Stock pickers are generally looking for stocks that will outperform the broader market. Buying under-rated businesses is one path to excess returns. For example, long term James Halstead plc (LON:JHD) shareholders have enjoyed a 52% share price rise over the last half decade, well in excess of the market return of around 4.1% (not including dividends). On the other hand, the more recent gains haven't been so impressive, with shareholders gaining just 21% , including dividends .
To quote Buffett, 'Ships will sail around the world but the Flat Earth Society will flourish. There will continue to be wide discrepancies between price and value in the marketplace...' One imperfect but simple way to consider how the market perception of a company has shifted is to compare the change in the earnings per share (EPS) with the share price movement.
During five years of share price growth, James Halstead achieved compound earnings per share (EPS) growth of 3.6% per year. This EPS growth is slower than the share price growth of 8.7% per year, over the same period. This suggests that market participants hold the company in higher regard, these days. That's not necessarily surprising considering the five-year track record of earnings growth.
You can see below how EPS has changed over time (discover the exact values by clicking on the image).
It's probably worth noting that the CEO is paid less than the median at similar sized companies. But while CEO remuneration is always worth checking, the really important question is whether the company can grow earnings going forward. Before buying or selling a stock, we always recommend a close examination of historic growth trends, available here..
What About Dividends?
It is important to consider the total shareholder return, as well as the share price return, for any given stock. The TSR is a return calculation that accounts for the value of cash dividends (assuming that any dividend received was reinvested) and the calculated value of any discounted capital raisings and spin-offs. It's fair to say that the TSR gives a more complete picture for stocks that pay a dividend. In the case of James Halstead, it has a TSR of 78% for the last 5 years. That exceeds its share price return that we previously mentioned. This is largely a result of its dividend payments!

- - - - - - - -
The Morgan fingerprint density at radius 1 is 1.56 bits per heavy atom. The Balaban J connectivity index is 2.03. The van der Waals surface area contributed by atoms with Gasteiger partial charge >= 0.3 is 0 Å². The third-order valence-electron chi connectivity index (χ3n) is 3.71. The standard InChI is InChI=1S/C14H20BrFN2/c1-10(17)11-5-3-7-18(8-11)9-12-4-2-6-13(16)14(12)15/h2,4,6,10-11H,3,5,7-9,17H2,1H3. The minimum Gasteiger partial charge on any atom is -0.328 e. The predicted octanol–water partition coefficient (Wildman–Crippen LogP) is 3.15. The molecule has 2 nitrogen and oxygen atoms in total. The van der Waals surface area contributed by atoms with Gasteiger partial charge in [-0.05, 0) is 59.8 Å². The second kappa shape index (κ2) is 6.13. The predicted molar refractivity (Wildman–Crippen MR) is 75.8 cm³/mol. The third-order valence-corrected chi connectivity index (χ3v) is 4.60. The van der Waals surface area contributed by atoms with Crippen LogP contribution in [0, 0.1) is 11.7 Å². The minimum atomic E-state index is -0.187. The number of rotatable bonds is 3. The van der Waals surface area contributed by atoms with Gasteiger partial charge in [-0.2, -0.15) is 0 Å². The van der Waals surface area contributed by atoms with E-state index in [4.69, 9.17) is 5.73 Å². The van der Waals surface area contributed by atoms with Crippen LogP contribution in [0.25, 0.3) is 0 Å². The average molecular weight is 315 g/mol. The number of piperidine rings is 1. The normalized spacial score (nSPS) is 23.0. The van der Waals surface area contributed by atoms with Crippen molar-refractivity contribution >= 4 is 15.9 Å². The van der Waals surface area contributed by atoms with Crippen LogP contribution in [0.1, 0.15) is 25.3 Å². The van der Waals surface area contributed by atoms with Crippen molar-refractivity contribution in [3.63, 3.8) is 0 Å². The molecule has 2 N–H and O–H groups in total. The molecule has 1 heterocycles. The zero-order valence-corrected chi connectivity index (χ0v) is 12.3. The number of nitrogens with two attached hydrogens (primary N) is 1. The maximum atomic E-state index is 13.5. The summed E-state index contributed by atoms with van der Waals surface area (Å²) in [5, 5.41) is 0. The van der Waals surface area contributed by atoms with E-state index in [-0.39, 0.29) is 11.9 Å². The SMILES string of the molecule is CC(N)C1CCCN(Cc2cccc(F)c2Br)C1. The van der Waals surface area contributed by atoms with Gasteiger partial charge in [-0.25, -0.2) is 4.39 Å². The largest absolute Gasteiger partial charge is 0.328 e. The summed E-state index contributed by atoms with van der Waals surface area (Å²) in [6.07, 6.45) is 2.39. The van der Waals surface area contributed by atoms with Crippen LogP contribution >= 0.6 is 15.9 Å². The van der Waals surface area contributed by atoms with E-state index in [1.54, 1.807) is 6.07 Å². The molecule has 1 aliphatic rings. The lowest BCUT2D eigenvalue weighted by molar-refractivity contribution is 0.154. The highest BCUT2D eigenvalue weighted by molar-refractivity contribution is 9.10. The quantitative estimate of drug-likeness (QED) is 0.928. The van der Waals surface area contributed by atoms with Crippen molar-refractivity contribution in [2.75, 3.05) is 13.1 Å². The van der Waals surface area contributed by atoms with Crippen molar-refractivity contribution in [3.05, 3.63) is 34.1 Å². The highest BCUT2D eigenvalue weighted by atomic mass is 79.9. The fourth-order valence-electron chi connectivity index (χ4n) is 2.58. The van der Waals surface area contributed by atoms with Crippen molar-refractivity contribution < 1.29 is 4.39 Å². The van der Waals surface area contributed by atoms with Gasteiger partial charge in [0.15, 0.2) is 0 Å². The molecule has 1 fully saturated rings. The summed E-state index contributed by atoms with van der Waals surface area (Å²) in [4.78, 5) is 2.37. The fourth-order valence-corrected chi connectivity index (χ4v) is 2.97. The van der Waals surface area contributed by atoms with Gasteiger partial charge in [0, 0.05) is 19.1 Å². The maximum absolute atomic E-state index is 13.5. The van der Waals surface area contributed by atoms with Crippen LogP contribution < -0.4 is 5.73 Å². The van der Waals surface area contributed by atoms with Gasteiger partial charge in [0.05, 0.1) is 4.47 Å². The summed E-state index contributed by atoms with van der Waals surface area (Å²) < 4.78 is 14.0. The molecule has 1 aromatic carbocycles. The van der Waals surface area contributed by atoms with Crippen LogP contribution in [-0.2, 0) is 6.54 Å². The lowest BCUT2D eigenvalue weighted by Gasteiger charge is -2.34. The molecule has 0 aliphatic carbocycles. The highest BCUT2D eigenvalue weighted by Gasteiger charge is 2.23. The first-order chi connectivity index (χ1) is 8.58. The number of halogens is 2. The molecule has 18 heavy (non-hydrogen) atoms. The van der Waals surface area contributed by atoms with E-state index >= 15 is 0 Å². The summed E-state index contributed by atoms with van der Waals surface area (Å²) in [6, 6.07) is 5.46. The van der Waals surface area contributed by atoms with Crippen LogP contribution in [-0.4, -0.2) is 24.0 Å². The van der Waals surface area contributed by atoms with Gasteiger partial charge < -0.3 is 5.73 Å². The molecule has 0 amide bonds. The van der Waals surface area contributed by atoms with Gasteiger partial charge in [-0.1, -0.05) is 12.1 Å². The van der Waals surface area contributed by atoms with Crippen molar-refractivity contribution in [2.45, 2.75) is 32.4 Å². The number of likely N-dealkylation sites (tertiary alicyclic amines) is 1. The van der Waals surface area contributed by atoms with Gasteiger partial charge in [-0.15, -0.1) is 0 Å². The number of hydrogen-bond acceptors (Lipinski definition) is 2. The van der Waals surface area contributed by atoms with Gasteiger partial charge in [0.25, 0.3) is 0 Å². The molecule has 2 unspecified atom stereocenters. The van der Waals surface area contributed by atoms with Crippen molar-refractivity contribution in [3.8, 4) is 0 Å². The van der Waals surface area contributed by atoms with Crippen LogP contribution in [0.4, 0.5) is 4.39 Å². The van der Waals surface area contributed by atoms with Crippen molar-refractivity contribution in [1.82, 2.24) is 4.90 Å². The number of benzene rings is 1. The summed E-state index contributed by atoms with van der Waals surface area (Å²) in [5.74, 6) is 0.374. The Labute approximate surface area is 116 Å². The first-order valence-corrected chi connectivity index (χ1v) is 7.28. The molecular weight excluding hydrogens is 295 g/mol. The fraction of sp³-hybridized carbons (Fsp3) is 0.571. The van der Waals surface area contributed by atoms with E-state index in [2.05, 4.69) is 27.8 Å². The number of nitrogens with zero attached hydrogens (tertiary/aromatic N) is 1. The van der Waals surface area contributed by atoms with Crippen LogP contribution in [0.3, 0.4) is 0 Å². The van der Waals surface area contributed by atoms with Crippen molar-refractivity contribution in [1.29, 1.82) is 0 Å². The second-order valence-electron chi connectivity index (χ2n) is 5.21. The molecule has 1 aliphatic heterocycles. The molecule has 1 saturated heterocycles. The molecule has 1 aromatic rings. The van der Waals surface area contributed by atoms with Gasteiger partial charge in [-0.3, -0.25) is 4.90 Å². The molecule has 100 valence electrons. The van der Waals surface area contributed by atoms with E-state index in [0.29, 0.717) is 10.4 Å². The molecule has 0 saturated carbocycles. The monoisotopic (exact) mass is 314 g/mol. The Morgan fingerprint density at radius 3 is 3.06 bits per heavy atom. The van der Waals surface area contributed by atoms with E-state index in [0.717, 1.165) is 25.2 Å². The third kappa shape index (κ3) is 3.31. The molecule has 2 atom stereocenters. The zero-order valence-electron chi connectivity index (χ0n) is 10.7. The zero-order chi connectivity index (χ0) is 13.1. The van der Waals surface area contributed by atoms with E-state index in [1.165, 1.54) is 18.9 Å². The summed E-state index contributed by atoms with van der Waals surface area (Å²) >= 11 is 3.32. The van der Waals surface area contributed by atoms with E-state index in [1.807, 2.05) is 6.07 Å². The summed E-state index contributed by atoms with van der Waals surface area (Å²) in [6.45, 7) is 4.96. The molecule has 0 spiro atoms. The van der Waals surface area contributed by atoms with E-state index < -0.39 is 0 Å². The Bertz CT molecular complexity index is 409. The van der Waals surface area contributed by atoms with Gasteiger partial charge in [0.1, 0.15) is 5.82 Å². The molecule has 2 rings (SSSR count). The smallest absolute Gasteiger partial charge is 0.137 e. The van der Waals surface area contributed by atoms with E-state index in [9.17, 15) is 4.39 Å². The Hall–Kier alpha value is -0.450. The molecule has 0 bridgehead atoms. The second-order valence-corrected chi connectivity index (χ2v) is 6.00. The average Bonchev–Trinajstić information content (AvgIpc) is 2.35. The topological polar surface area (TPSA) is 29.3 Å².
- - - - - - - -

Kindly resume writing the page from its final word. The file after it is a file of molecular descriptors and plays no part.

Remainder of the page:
A Different Perspective
It's nice to see that James Halstead shareholders have received a total shareholder return of 21% over the last year. And that does include the dividend. That's better than the annualised return of 12% over half a decade, implying that the company is doing better recently. Given the share price momentum remains strong, it might be worth taking a closer look at the stock, lest you miss an opportunity. Before spending more time on James Halstead it might be wise to click here to see if insiders have been buying or selling shares.
If you like to buy stocks alongside management, then you might just love this free list of companies. (Hint: insiders have been buying them).
Please note, the market returns quoted in this article reflect the market weighted average returns of stocks that currently trade on GB exchanges.
If you spot an error that warrants correction, please contact the editor at firstname.lastname@example.org. This article by Simply Wall St is general in nature. It does not constitute a recommendation to buy or sell any stock, and does not take account of your objectives, or your financial situation. Simply Wall St has no position in the stocks mentioned.
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